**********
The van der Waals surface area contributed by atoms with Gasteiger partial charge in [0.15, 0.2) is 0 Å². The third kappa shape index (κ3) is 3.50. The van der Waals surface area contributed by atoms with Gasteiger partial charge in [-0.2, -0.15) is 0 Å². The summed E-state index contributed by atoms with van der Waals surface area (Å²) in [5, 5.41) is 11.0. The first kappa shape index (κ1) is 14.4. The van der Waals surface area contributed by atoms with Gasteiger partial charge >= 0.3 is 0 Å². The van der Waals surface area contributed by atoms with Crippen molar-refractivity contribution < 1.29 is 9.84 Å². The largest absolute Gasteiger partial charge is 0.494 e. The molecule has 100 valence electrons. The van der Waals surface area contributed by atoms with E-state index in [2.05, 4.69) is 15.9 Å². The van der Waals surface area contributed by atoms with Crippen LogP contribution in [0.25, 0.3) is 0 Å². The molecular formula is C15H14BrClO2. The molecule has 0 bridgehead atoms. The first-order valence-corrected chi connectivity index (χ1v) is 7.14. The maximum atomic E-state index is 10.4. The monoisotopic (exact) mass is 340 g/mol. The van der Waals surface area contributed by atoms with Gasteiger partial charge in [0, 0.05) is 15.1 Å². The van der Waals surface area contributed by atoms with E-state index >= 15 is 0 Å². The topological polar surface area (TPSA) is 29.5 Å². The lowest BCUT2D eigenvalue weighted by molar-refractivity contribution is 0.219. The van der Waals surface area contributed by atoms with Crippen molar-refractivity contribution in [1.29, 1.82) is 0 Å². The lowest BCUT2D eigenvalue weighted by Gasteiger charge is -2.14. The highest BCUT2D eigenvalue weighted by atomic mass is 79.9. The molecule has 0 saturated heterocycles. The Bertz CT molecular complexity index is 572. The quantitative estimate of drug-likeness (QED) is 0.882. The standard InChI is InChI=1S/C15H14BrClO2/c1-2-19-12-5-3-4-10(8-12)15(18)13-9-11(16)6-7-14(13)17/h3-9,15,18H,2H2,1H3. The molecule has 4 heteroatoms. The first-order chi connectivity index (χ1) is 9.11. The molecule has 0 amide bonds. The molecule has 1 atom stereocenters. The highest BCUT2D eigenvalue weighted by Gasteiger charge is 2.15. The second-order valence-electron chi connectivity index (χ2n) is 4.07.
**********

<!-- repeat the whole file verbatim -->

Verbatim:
The van der Waals surface area contributed by atoms with Gasteiger partial charge in [0.15, 0.2) is 0 Å². The third kappa shape index (κ3) is 3.50. The van der Waals surface area contributed by atoms with Gasteiger partial charge in [-0.2, -0.15) is 0 Å². The summed E-state index contributed by atoms with van der Waals surface area (Å²) in [5, 5.41) is 11.0. The first kappa shape index (κ1) is 14.4. The van der Waals surface area contributed by atoms with Gasteiger partial charge >= 0.3 is 0 Å². The van der Waals surface area contributed by atoms with Crippen molar-refractivity contribution < 1.29 is 9.84 Å². The largest absolute Gasteiger partial charge is 0.494 e. The molecule has 100 valence electrons. The van der Waals surface area contributed by atoms with E-state index in [2.05, 4.69) is 15.9 Å². The van der Waals surface area contributed by atoms with Crippen LogP contribution in [0.25, 0.3) is 0 Å². The molecular formula is C15H14BrClO2. The molecule has 0 bridgehead atoms. The first-order valence-corrected chi connectivity index (χ1v) is 7.14. The maximum atomic E-state index is 10.4. The monoisotopic (exact) mass is 340 g/mol. The van der Waals surface area contributed by atoms with Gasteiger partial charge in [0, 0.05) is 15.1 Å². The van der Waals surface area contributed by atoms with E-state index >= 15 is 0 Å². The topological polar surface area (TPSA) is 29.5 Å². The lowest BCUT2D eigenvalue weighted by molar-refractivity contribution is 0.219. The van der Waals surface area contributed by atoms with Crippen molar-refractivity contribution in [1.29, 1.82) is 0 Å². The lowest BCUT2D eigenvalue weighted by Gasteiger charge is -2.14. The highest BCUT2D eigenvalue weighted by atomic mass is 79.9. The molecule has 0 saturated heterocycles. The Bertz CT molecular complexity index is 572. The quantitative estimate of drug-likeness (QED) is 0.882. The standard InChI is InChI=1S/C15H14BrClO2/c1-2-19-12-5-3-4-10(8-12)15(18)13-9-11(16)6-7-14(13)17/h3-9,15,18H,2H2,1H3. The molecule has 4 heteroatoms. The first-order chi connectivity index (χ1) is 9.11. The molecule has 0 amide bonds. The molecule has 1 atom stereocenters. The highest BCUT2D eigenvalue weighted by Gasteiger charge is 2.15. The second-order valence-electron chi connectivity index (χ2n) is 4.07.